Prime Minister Narendra Modi on Saturday promised the holding of assembly elections in Jammu and Kashmir after the delimitation exercise is over in the newly carved union territory.
Addressing the nation on the occasion of 74th Independence Day celebrations, Modi spoke about the changes that occurred in Jammu and Kashmir in the past one year and how they benefited the region.
“Delimitation exercise is being carried out in Jammu and Kashmir. The country is committed for completion of this work so that elections are held and people’s representatives are elected there,” Modi said.
The statement reaffirms Home Minister Amit Shah’s promise in Parliament that the newly carved union territory of Jammu and Kashmir would get a new Assembly in due course to improved security situation in the region.
It also underscores BJP’s ideological project in the region where it is of the view that Jammu has been discriminated against by a Kashmir-heavy polity and the delimitation exercise will ensure correct representation for the Jammu region in the next Assembly election.
In March this year, the Law Ministry notified the delimitation commission for Jammu and Kashmir, Assam, Arunachal Pradesh, Manipur and Nagaland. The three-member commission is being headed by former Supreme Court judge Justice Ranjana Prakash Desai.
Delimitation is the act of redrawing boundaries of Lok Sabha and Assembly seats to represent changes in population and is done on the basis of the last Census. Home Minister Amit Shah, while announcing reorganisation of the state of Jammu and Kashmir into the Union Territories of J&K and Ladakh, had said delimitation of Assembly constituencies of the erstwhile state would be carried out on the basis of the 2011 Census.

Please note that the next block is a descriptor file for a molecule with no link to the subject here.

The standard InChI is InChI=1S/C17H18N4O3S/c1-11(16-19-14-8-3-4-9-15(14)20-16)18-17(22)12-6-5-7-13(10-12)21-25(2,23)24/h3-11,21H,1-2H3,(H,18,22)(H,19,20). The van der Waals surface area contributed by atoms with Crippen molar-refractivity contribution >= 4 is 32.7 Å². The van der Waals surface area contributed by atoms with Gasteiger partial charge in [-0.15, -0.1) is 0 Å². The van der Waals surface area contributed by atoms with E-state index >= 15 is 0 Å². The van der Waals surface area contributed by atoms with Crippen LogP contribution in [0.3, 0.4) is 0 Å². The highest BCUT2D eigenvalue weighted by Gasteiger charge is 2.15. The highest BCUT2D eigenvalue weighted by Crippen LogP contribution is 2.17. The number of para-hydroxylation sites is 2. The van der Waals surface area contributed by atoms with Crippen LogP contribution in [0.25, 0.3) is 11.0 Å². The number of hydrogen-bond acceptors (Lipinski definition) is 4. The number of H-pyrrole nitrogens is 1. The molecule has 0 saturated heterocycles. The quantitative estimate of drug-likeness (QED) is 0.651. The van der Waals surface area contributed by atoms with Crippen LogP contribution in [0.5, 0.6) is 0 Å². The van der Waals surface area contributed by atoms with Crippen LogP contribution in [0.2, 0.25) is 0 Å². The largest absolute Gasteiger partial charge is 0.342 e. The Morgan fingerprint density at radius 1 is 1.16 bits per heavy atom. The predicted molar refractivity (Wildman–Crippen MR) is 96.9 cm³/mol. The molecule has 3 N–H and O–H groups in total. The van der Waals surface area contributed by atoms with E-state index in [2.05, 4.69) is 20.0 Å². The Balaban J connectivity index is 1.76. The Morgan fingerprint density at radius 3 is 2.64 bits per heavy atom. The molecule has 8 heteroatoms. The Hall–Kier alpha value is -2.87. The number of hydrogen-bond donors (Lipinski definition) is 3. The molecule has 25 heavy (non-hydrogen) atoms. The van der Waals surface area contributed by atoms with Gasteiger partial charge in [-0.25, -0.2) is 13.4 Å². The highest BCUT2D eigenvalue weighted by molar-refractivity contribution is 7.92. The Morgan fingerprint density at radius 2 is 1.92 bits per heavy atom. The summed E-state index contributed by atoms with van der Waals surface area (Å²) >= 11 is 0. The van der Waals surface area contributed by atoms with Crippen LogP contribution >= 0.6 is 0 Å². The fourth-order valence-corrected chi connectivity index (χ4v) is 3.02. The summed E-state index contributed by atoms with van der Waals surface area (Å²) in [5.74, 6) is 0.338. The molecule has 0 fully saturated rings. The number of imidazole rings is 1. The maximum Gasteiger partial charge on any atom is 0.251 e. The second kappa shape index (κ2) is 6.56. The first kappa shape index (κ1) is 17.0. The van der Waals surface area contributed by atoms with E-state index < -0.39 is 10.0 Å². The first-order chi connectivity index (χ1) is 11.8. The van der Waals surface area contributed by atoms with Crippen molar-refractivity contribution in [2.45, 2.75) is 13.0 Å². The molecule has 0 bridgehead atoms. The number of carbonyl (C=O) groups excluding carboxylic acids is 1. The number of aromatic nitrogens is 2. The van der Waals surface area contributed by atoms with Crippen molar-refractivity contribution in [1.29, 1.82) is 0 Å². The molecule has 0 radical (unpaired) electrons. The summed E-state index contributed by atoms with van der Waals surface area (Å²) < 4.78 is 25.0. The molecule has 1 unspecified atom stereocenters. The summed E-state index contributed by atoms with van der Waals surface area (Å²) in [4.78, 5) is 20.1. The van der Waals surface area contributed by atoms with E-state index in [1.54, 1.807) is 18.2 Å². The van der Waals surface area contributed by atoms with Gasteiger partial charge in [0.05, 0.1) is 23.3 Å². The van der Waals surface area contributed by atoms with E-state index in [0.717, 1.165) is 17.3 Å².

According to the J&K Reorganisation Act passed by Parliament last year, “…the number of seats in the Legislative Assembly of Union Territory of Jammu and Kashmir shall be increased from 107 to 114, and delimitation of the constituencies may be determined by the Election Commission in the manner hereinafter provided.”
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Notably, 24 of the total seats in J&K remain perennially vacant as they are allotted to Pakistan-occupied Kashmir. The reorganisation Act also says Lok Sabha will have five seats from the Union Territory of J&K and Ladakh will have one seat.
The delimitation of Assembly constituencies in J&K has been a pet project of both the Sangh and the BJP. The party believes, and has openly said earlier, that even though the population in Jammu has increased over the years, Kashmir continues to have a disproportionately larger share of Assembly constituencies. This has effectively meant that only a party strong in Kashmir Valley is able to lead the state government.
BJP hopes it will have its chief minister in the union territory if delimitation is carried out as its core strength is in the Jammu region which currently has lesser seats.
The demand for delimitation of J&K was raised by BJP first in 2008 during the Amarnath land row. The BJP in J&K has been raising the issue of reorganisation of the state so that Jammu gets a larger share of seats in the 87-member Assembly. As of now, Kashmir region has 46 seats, followed by Jammu region with 37 and Ladakh with four. Even Congress leader Ghulam Nabi Azad, during his tenure as the CM, had tried to push for delimitation but could not get the PDP on board.
Political parties in the Valley have been opposed to a delimitation exercise. The National Conference in May this year rejected the process of delimitation in Jammu and Kashmir saying its three MPs from Kashmir—appointed as associate members in the Commission–will not accept their positions since that would be “tantamount to accepting the events of 5th August 2019”.
The party also said that constitution of the erstwhile state, “the constituencies of J&K were to be delimited in 2026 with rest of the country. The constituencies in the state were last delimited in ’90s”.
There is also opposition to the delimitation exercise from parties and groups with strongholds in Jammu. Even the BJP state unit has raised objections to 2011 Census being the basis for the delimitation exercise. These groups, including those of Kashmiri Pandits, and parties argue that the 2011 census is “fudged” in favour of Kashmir showing greater decadal growth in the Valley than in Jammu.
As per 2011 Census, the population of Kashmir region is about 15 lakh more than the Jammu region. While Kashmir has 68.9 lakh people, Jammu’s population stands at 53.8 lakh. In 2001 Census, this gap was of only 10 lakh.